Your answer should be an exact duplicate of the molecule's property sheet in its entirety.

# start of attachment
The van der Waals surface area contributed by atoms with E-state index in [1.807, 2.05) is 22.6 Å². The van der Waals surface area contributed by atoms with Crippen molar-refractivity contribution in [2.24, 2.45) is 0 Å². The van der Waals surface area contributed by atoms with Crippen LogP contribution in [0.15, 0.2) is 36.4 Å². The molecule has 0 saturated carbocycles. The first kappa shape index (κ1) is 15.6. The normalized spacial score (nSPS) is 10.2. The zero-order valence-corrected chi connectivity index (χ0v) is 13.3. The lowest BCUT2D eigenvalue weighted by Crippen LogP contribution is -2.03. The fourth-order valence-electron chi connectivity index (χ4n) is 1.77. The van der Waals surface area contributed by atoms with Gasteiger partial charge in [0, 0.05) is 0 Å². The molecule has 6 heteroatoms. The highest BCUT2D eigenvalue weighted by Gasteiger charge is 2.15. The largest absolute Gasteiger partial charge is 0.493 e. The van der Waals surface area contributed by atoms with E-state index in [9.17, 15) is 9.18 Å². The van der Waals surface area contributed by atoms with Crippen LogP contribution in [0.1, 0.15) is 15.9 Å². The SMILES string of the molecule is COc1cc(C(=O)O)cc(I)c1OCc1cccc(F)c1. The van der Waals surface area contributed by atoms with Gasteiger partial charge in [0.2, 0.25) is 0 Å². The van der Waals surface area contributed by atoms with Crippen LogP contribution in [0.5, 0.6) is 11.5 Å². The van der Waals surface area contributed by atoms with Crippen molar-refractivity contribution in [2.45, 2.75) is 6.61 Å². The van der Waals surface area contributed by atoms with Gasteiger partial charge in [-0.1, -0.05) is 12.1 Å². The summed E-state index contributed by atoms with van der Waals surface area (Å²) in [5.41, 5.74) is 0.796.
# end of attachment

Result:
The van der Waals surface area contributed by atoms with E-state index in [1.807, 2.05) is 22.6 Å². The van der Waals surface area contributed by atoms with Crippen molar-refractivity contribution in [2.24, 2.45) is 0 Å². The van der Waals surface area contributed by atoms with Crippen LogP contribution in [0.15, 0.2) is 36.4 Å². The molecule has 0 saturated carbocycles. The first kappa shape index (κ1) is 15.6. The normalized spacial score (nSPS) is 10.2. The zero-order valence-corrected chi connectivity index (χ0v) is 13.3. The lowest BCUT2D eigenvalue weighted by Crippen LogP contribution is -2.03. The fourth-order valence-electron chi connectivity index (χ4n) is 1.77. The van der Waals surface area contributed by atoms with Gasteiger partial charge in [0, 0.05) is 0 Å². The molecule has 6 heteroatoms. The highest BCUT2D eigenvalue weighted by Gasteiger charge is 2.15. The largest absolute Gasteiger partial charge is 0.493 e. The van der Waals surface area contributed by atoms with E-state index in [9.17, 15) is 9.18 Å². The van der Waals surface area contributed by atoms with Crippen LogP contribution in [0.1, 0.15) is 15.9 Å². The SMILES string of the molecule is COc1cc(C(=O)O)cc(I)c1OCc1cccc(F)c1. The van der Waals surface area contributed by atoms with Gasteiger partial charge in [0.2, 0.25) is 0 Å². The van der Waals surface area contributed by atoms with Crippen LogP contribution in [0.5, 0.6) is 11.5 Å². The van der Waals surface area contributed by atoms with Crippen molar-refractivity contribution in [2.45, 2.75) is 6.61 Å². The van der Waals surface area contributed by atoms with Gasteiger partial charge in [-0.1, -0.05) is 12.1 Å². The summed E-state index contributed by atoms with van der Waals surface area (Å²) in [5.41, 5.74) is 0.796.